It’s not quite in the same category as the NHL’s Philadelphia Flyers 35-game winning streak from 1980, but for a team that was taking on more water than the Titanic during November, a five-game streak most definitely feels pretty darn good.The Nelson Leafs have a chance to add to the streak Friday when the squad travels to the Lilac City for a date against the Spokane Braves.Saturday, Nelson takes a ride over the Purcells to meet the Kimberley Dynamiters before taking a few days off with the Christmas Holiday break.“I thought even when we were losing this team wasn’t that far off,” said head coach and Director of Player Personnel, Mario DiBella on the eve of the two-game road swing.“I felt this team had the skill set to compete every night.”Nelson owns the Braves, leading the season series 4-1 and outscoring Spokane 20-11.Kimberley won the only meeting, 2-1 against Nelson.The unbeaten streak has allowed the Leafs to climb to within three points of second-place in the Murdoch Division.Even when the Leafs were losing, DiBella said the losses were all by a goal or two thanks to a Leaf shot hitting a defender’s leg while the opposition would score at the other end of the ice on a fluke bounce off the end boards.Now the bounces are going the way of the Green and White.However, DiBella looks to leadership displayed by some of the veterans as a key to the turnaround. “There’s a silent confidence in the dressing room led by a player like Dale Howell, who is absolutely everything to this team right now,” DiBella explains. “He’s not only played well but he’s a great leader in the room.”Howell leads the team in scoring with 17 goals and 14 assists, a point better than Leaf captain Sawyer Hunt.Gorn solidifies the netminding positionThe Leafs have gone through goalies faster than hockey sticks this season, but the coaching staff appears to have found its one-two punch in Billy Gorn and Devin Allen.Since arriving in the Heritage City, all Gorn has done is win — undefeated in three starts.Gorn’s 2.67 goals against average would be good enough for a top ten position in KIJHL leaders, but the Edmonton native needs to have played in at least five games.“Billy has provided us we the experience we were looking for at that position,” DiBella said. “He’s come up with timely saves when the game is either tied or we’re up by a goal that has kept us in the game.”Roster set at 23 playersThe swinging of the dressing room doors prior to the December 1 roster deadline has the Leafs with 23 players currently on the roster.DiBella said there are three players on the injury list with pesky forward Sam Weber slated to begin play by this weekend.Still injured are defencemen Brenna Grocock and Dash Thompson.Next NDCC date, New Year’s clash against NitehawksNelson returns from its almost two-week break Friday, November 30 when the Leafs travel to Grand Forks to meet the Border Bruins.Next home date is New Year’s Eve when the Leafs host Murdoch leading Beaver Valley Nitehawks at 2 p.m. in the NDCC Arena.The game kicks off a 10-game home stand for the Leafs, which doesn’t play an away game until February 10 in Invermere against the Rockies.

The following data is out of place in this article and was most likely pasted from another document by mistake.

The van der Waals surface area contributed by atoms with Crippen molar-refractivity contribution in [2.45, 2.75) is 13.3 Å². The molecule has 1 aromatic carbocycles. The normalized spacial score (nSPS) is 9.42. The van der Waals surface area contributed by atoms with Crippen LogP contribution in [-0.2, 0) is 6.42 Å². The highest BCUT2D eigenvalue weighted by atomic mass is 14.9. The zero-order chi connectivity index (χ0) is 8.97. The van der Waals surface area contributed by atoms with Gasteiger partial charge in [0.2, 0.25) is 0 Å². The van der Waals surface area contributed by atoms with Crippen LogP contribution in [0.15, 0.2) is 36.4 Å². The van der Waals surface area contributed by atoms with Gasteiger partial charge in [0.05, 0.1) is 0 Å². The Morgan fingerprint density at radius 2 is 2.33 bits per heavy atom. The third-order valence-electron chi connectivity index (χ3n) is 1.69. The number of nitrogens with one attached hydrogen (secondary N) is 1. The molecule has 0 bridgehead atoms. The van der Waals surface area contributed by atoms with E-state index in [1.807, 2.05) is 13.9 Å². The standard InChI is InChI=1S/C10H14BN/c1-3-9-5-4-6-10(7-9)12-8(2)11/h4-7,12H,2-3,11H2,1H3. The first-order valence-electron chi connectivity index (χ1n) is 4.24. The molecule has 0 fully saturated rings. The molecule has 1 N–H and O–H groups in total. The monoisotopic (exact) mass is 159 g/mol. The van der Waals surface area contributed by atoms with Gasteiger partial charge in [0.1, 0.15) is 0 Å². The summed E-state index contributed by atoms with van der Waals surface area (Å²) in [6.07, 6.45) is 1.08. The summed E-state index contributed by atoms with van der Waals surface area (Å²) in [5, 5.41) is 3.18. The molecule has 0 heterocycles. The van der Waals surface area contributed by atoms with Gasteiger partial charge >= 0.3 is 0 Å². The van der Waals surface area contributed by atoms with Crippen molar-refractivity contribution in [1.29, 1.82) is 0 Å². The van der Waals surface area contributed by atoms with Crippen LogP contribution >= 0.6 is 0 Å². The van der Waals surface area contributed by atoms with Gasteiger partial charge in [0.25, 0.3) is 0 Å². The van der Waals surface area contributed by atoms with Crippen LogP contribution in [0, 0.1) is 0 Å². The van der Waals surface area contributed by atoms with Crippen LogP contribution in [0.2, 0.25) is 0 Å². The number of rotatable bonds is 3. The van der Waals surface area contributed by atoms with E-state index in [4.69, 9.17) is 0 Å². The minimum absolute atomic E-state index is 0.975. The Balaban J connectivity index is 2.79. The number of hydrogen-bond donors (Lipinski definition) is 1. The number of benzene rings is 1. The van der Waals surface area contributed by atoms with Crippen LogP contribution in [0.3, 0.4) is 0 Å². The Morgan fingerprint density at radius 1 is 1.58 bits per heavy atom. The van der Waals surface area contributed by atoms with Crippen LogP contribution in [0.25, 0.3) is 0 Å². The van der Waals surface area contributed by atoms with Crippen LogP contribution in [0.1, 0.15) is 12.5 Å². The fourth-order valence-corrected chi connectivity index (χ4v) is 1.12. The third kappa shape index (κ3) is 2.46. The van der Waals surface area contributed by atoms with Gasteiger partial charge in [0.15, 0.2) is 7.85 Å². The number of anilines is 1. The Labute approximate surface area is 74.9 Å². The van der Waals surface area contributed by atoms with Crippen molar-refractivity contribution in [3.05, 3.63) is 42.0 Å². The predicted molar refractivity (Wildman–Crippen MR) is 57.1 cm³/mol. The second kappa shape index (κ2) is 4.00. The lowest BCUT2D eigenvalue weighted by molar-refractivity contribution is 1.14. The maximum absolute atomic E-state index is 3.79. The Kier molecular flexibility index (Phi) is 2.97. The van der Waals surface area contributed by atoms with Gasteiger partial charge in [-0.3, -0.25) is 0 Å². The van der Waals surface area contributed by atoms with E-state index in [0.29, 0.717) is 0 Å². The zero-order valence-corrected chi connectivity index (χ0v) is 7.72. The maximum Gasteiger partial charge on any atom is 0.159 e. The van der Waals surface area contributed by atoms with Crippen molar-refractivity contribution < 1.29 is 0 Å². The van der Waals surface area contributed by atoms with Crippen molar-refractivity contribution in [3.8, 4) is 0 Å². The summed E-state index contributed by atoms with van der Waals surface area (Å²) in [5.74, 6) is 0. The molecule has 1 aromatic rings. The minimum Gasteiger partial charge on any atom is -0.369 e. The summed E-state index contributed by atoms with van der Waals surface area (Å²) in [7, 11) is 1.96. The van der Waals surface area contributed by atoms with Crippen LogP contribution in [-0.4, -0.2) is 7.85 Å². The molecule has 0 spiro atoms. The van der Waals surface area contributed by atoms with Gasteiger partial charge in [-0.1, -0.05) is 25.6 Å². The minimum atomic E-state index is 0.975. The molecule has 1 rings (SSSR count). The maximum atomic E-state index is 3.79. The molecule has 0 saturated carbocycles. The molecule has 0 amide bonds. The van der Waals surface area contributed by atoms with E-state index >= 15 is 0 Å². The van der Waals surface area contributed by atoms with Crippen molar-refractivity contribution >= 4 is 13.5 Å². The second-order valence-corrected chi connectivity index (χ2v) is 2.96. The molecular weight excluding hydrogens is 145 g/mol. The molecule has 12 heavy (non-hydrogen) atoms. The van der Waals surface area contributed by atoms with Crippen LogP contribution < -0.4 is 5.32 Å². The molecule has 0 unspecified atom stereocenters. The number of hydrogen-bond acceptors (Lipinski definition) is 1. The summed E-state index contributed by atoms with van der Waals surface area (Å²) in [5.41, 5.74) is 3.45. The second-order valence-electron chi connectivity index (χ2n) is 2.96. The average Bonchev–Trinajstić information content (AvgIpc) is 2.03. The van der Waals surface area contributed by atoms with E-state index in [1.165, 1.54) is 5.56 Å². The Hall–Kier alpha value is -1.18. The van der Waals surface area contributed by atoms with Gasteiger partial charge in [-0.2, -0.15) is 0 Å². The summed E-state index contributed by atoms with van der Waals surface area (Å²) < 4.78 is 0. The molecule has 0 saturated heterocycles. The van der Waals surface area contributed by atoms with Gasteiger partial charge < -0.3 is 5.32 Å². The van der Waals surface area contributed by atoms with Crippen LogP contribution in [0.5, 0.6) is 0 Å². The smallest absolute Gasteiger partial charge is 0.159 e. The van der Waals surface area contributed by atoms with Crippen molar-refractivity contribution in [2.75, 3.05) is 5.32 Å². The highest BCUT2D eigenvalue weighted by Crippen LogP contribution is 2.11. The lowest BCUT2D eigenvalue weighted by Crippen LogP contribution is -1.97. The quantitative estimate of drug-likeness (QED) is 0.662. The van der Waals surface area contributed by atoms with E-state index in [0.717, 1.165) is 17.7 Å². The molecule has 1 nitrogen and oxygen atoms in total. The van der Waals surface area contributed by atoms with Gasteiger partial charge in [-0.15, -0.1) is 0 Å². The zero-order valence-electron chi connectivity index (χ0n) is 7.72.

Delegates attending the conference. The call for xenophobia to endhas spread across the continent. Professor Gqola giving her address.Khanyi Magubane The outbreak of xenophobic violence across the country has prompted academics in South Africa to bring their minds together to try and get to the bottom of the social ills at the root of the violence.On 28 May 2008, the University of Witwatersrand’s faculty of humanities hosted a colloquium entitled “Violence and Xenophobia in Johannesburg: Critical responses today”. The aim of the colloquium was to discuss the underlying causes, contexts and consequences of the attacks on foreigners in South Africa.Dean of the faculty, Professor Tawana Kupe, says it was critical to host the gathering in a bid to offer intellectual leadership on the matter. “The situation demands that we as academics use our scholarship and expertise to engage in the search for short- and long-term solutions to these issues.”“This forum provided an opportunity for scholars from Wits University to offer a range of critical perspectives on these events,” said Professor Shireen Hassim, the deputy dean of research at the faculty of humanities. “Our aim was to stimulate reflection, debate and activism in the academic community and amongst members of the broader public.”A media perspectiveJournalists who have been covering the violence also attended the discussion to give an eyewitness account of the uprisings. Alex Aliseev, a journalist from the Star newspaper, spoke of how he witnessed the helplessness and trauma experienced by foreigners as they were forced out of their homes. Many of the immigrants were then forced to find temporary shelter at police stations.A visibly distressed Aliseev recalled journalists having to put their personal feelings aside to write the story and take the photographs, which have moved not only the entire country, but the world too.Professor Anton Harber, of the university’s school of journalism and media studies, analysed media coverage of the violence. He noted that in some publications, like the Daily Sun, the term “aliens” was constantly used to refer to foreigners.Harber also noted that when the violence first erupted the paper failed to use the story as its front page lead until several days later when there had been deaths and high-profile figures had been to visit the hotspots.He said the story angles taken by the Daily Sun gave the impression that the violence had been a long time coming and that foreigners had been a nuisance among the poor as they were all battling for the same resources.In stark contrast, the Star had almost from the beginning of the violence given priority to the victims of the story, and less attention to the attackers. The term “mob” was also used frequently in their coverage of the story, referring to groups of South Africans who carried out the attacks on the foreigners.Harber noted that even though the almost philanthropic coverage of the violence by the Star might have made the public feel better about themselves, the public also had to reflect on which one was really giving the true picture of our society.The scholars’ point of viewSeveral academics then took to the floor to give different perspectives on the cause, effect and possible solutions to the violence.Devan Pillay, associate professor at the university’s department of sociology, came out strongly against what he termed the culture of entitlement that some South Africans tended to adhere to. He said this contributed to the sentiments that foreigners were “stealing our jobs and our women”.Pillay said that poverty does not cause uprisings, but deprivation does. In addition, what is happening in South Africa is not really unique – it happens in societies where expectations are not met. This then gives rise to misdirected frustrations and politicians seemingly indifferent to the plight of the poor.Stephen Gelb, visiting professor of economics at Wits, echoed Pillay’s sentiments and spoke of economic inequality and its social consequences. He raised the pertinent point that inequality and poverty cannot be treated with the same medicine. Quoting a few statistics, Gelb gave a startling picture of the disparity between the rich and the poor in South Africa.According to his figures, the top 10% of earners in the country account for 51% of the country’s entire income, while the bottom 10% account for only 0.2%. While poverty can be addressed by means of job creation and offering social grants to assist those living below the bread line, this does not address the frustrations of the poor who still remain at the bottom of the ladder.Gelb says inequality can be addressed by empowering people with education, skills, land and houses, as asset ownership gives people opportunities to live a better life.Other scholars gave a legal perspective, asking whether our constitution ever made allowance for such a social catastrophe, while others brought the “elite” to order saying that they cannot absolve themselves from the crisis as the unbalanced distribution of power also contributes to the frustration of the poor.Feminist writer Professor Pumla Gqola, from the school of literature and language studies, said that the current spate of attacks is a culmination of xenophobic violence that has been taking place on a smaller scale in the country, without much resolution.She cited last year’s attacks on Somali nationals in Cape Town which, despite good media coverage, did not prompt government to come out strongly and condemn the attacks. She further noted that the “incomprehensible shock” reaction of South Africans is typical of the way that society distances itself from the plight of the victims.Gqola also noted that the attacks seemed to be divided along racial lines as immigrants of other races were not subject to the same treatment as those living in townships. It seemed, Gqola said, that South Africa had found its “throwaway people” in foreigners.She described throwaway people as those who are easy to violate. The immigrants are easy victims as they fall outside the protection of South African law and could easily be victimised. This, she said, raised questions about whether the country was kinder to immigrants that are well off, in stark contrast to those who are living in poverty.Tightening border controlOne of the most critical issues to the current xenophobic violence is the relative ease with which foreigners are able to gain access to the country. To this end, professor of anthropology, David Coplan, painted a picture of the “South African identity for sale” in his discussion entitled “Crossing borders”.According to Coplan, a lack of tight control at our borders and corrupt home affairs officials makes it easy for immigrants to enter the country without the proper documentation or using fraudulent documents. This has led to South Africa using millions of rands each year to deport illegal immigrants, many of whom eventually return to the country.The solution, says Coplan, is for government to start applying vigilant measures at our borders. One of the ways in which this can happen is to use improved IT solutions on the officials’ computer system. Whenever a foreigner arrives at the border, upon his or her passport number being entered into the computer, a history page detailing the number of entries into the country should show up. If a person has been deported previously this should aslo appear on the system, as well as any criminal offences. If a person is coming into the country on a work/study permit this should also be reflected.Coplan says that currently the government does not have the proper management of border controls and once the infrastructure has been established it might start alleviating the escalating problem of illegal immigrants finding themselves unprotected as they have neither the proper refugee status nor a permit to work or study in the country.Solutions mentioned at the colloquium included government taking responsibility for the outbreak of violence by providing the displaced immigrants with all the help they need. The government was also urged to educate South Africans on migration and learning how to co-exist in peace with nationals from other countries.Useful linksUnited for AfricaWits University Faculty of HumanitiesSouth African Human Rights CommissionCentre for the Study of Violence and ReconciliationSouth African Institute for Race Relations Do you have any queries or comments about this article? Email Khanyi Magubane at [email protected]